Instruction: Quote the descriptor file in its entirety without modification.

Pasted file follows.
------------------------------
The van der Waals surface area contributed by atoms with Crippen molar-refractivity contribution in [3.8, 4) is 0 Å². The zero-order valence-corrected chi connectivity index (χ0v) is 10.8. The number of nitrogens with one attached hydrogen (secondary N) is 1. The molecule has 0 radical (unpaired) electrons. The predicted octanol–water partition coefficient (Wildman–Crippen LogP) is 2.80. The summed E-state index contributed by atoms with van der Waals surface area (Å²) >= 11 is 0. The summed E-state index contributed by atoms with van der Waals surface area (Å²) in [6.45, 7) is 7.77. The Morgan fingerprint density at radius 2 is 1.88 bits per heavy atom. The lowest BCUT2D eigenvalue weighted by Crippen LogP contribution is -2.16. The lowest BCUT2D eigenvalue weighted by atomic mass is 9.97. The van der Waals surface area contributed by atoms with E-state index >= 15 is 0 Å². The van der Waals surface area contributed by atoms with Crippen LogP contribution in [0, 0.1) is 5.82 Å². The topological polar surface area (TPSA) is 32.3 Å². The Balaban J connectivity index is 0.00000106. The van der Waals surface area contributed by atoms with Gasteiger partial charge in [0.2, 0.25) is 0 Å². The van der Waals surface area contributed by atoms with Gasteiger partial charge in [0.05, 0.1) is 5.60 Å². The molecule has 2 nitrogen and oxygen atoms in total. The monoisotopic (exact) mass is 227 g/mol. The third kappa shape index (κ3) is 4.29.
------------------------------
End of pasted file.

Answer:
The van der Waals surface area contributed by atoms with Crippen molar-refractivity contribution in [3.8, 4) is 0 Å². The zero-order valence-corrected chi connectivity index (χ0v) is 10.8. The number of nitrogens with one attached hydrogen (secondary N) is 1. The molecule has 0 radical (unpaired) electrons. The predicted octanol–water partition coefficient (Wildman–Crippen LogP) is 2.80. The summed E-state index contributed by atoms with van der Waals surface area (Å²) >= 11 is 0. The summed E-state index contributed by atoms with van der Waals surface area (Å²) in [6.45, 7) is 7.77. The Morgan fingerprint density at radius 2 is 1.88 bits per heavy atom. The lowest BCUT2D eigenvalue weighted by Crippen LogP contribution is -2.16. The lowest BCUT2D eigenvalue weighted by atomic mass is 9.97. The van der Waals surface area contributed by atoms with E-state index >= 15 is 0 Å². The van der Waals surface area contributed by atoms with Crippen LogP contribution in [0, 0.1) is 5.82 Å². The topological polar surface area (TPSA) is 32.3 Å². The Balaban J connectivity index is 0.00000106. The van der Waals surface area contributed by atoms with Gasteiger partial charge in [0.2, 0.25) is 0 Å². The van der Waals surface area contributed by atoms with Gasteiger partial charge in [0.05, 0.1) is 5.60 Å². The molecule has 2 nitrogen and oxygen atoms in total. The monoisotopic (exact) mass is 227 g/mol. The third kappa shape index (κ3) is 4.29.